Thursday, 23 October 2014

That's just criminal.

I went to a police museum not so long ago.

Let it be known that museums are not my favourite outing of all time. There's something rather unappealing about standing around for long periods of time, waiting for engrossed family members to catch up. (And to make it worse, I saw at least three kids under the age of five who were holding up WAY better than me.)

Anyway once I decided to GROW UP and focus on the exhibits, things got interesting.

I found a collection of photographs from what is thought to be the largest archive of police forensic photography in the world. We're talking upwards of 130,000 mug shots. Or rather, smug shots, because it would seem that prior to reliable forensic testing, criminals looked less guilty on film.

The photographs featured an array of delinquents, con-artists, loan sharks, drug pushers, prostitutes and murderers. Labels aside, these people look completely normal. If you saw one on the streets of Sydney in 1900, you wouldn't have known they were the head honcho of a large drug ring just by looking at them. And if I hadn't been in a police museum, I wouldn't have known either.

This got me thinking, like most things do.

Firstly, for the sake of argument I'm going to assume that you aren't a criminal. As a fellow law-abider, I'm confident that you don't have murderous tendencies, a drug trafficking history or other illegalities to hide from the world.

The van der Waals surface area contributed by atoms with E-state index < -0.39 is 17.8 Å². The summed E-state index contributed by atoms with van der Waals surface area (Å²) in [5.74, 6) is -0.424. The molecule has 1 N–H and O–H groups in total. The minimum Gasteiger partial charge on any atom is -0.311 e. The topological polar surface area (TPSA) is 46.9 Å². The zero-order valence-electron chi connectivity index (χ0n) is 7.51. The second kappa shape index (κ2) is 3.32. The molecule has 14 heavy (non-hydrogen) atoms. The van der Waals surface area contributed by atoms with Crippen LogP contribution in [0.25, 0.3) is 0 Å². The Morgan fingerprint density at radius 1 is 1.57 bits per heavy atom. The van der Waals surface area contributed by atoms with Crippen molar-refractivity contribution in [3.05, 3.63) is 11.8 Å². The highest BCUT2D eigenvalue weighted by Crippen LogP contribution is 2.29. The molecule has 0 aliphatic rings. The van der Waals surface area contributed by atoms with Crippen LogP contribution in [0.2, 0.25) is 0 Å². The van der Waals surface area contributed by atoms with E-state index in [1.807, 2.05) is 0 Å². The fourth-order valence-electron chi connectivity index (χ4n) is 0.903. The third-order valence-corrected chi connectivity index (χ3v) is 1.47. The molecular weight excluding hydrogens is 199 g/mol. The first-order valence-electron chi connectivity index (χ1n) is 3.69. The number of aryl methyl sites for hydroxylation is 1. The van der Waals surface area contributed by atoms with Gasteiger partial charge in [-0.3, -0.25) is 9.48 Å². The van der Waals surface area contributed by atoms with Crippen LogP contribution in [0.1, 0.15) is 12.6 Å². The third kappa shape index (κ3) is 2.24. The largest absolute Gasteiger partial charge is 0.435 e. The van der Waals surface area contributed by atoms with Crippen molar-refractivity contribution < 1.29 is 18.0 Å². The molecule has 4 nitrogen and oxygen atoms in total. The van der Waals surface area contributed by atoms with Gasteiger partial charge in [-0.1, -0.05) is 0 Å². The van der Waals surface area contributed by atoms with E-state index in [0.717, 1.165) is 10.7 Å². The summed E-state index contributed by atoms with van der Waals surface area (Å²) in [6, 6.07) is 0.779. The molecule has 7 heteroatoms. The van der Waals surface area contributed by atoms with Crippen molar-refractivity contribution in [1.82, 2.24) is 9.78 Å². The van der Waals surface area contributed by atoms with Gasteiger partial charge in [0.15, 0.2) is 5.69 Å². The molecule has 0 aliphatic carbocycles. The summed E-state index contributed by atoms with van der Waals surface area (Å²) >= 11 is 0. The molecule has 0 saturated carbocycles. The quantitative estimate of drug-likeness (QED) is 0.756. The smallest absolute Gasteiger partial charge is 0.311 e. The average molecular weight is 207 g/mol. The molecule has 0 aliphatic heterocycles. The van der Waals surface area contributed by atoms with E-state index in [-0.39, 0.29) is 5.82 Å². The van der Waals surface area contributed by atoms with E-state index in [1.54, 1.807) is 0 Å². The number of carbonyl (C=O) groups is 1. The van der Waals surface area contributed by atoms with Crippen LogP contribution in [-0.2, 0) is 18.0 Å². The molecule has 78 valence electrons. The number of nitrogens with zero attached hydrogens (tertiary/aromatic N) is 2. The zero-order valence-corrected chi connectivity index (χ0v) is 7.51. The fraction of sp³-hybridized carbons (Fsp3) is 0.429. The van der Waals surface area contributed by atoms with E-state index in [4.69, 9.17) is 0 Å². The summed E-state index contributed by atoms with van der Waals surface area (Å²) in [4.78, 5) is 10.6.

Criminal activity aside, I bet there are still non-criminal things you choose not to disclose. Things for which you can't be arrested, but that you keep from others just the same.

It's very common to keep things inside. And sometimes this pays off. (Go to the Police Museum in Sydney if you want photographic evidence.)

But there are plenty of cases where containment doesn't do individuals any good...

I'm trying to challenge this by putting things out there. Because if I've got stuff going on, there is no point keeping it to myself. I talk about it. Explore it. Use it. I'm at this point now where playing it "safe" is not an option.

Being open and honest is worth it. The only downside is that where I live, some people who read my blog tend to give me awkward, knowing looks when I pass them in the street. But even that isn't exactly a downside for me. My only gripe is that I can't give them a look of compassion and understanding in return, because they don't write tell-all blogs for me to read. But I would if I could.

Anyone nuts about dried fruit?

Hi guys,

I was eating dried fruit the other day, and came across these. I've no idea what they are. Does anybody know?

Monday, 20 October 2014


There are some pretty decent trees near my place. At particular times in the day, sunlight illuminates networks of leaves in way more detail than my camera can capture. 

I've always wondered how trees decide which direction their branches should grow in. What makes branches twist and kink like they do? Is it available sunlight? Perceived protection from wind? Is it all just random?